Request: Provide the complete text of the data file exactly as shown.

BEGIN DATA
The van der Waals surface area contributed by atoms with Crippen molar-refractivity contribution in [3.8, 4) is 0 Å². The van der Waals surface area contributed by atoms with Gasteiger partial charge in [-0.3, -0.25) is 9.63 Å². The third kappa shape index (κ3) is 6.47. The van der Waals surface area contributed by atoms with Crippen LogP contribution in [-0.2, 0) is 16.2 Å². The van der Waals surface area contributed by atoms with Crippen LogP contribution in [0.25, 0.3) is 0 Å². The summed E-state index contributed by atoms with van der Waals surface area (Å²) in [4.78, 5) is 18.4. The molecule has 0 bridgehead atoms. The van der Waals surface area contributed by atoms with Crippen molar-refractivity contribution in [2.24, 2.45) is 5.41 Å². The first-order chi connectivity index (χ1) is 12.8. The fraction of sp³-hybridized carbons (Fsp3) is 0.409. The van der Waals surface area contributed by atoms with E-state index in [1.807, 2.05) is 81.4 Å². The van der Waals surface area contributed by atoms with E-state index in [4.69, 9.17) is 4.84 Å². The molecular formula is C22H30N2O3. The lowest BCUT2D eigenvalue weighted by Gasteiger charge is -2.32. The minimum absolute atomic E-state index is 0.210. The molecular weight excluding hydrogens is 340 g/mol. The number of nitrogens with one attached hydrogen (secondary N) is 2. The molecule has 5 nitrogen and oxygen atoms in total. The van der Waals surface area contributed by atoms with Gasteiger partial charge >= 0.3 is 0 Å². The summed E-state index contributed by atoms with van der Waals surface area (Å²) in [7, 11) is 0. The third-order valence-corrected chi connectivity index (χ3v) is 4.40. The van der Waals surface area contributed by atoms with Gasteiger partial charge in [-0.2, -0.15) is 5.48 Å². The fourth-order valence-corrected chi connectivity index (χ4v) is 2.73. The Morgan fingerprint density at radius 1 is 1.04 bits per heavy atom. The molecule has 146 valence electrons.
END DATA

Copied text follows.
The van der Waals surface area contributed by atoms with Crippen molar-refractivity contribution in [3.8, 4) is 0 Å². The van der Waals surface area contributed by atoms with Gasteiger partial charge in [-0.3, -0.25) is 9.63 Å². The third kappa shape index (κ3) is 6.47. The van der Waals surface area contributed by atoms with Crippen LogP contribution in [-0.2, 0) is 16.2 Å². The van der Waals surface area contributed by atoms with Crippen LogP contribution in [0.25, 0.3) is 0 Å². The summed E-state index contributed by atoms with van der Waals surface area (Å²) in [4.78, 5) is 18.4. The molecule has 0 bridgehead atoms. The van der Waals surface area contributed by atoms with Crippen molar-refractivity contribution in [2.24, 2.45) is 5.41 Å². The first-order chi connectivity index (χ1) is 12.8. The fraction of sp³-hybridized carbons (Fsp3) is 0.409. The van der Waals surface area contributed by atoms with E-state index in [1.807, 2.05) is 81.4 Å². The van der Waals surface area contributed by atoms with E-state index in [4.69, 9.17) is 4.84 Å². The molecular formula is C22H30N2O3. The lowest BCUT2D eigenvalue weighted by Gasteiger charge is -2.32. The minimum absolute atomic E-state index is 0.210. The molecular weight excluding hydrogens is 340 g/mol. The number of nitrogens with one attached hydrogen (secondary N) is 2. The molecule has 5 nitrogen and oxygen atoms in total. The van der Waals surface area contributed by atoms with Gasteiger partial charge >= 0.3 is 0 Å². The summed E-state index contributed by atoms with van der Waals surface area (Å²) in [7, 11) is 0. The third-order valence-corrected chi connectivity index (χ3v) is 4.40. The van der Waals surface area contributed by atoms with Gasteiger partial charge in [-0.2, -0.15) is 5.48 Å². The fourth-order valence-corrected chi connectivity index (χ4v) is 2.73. The Morgan fingerprint density at radius 1 is 1.04 bits per heavy atom. The molecule has 146 valence electrons.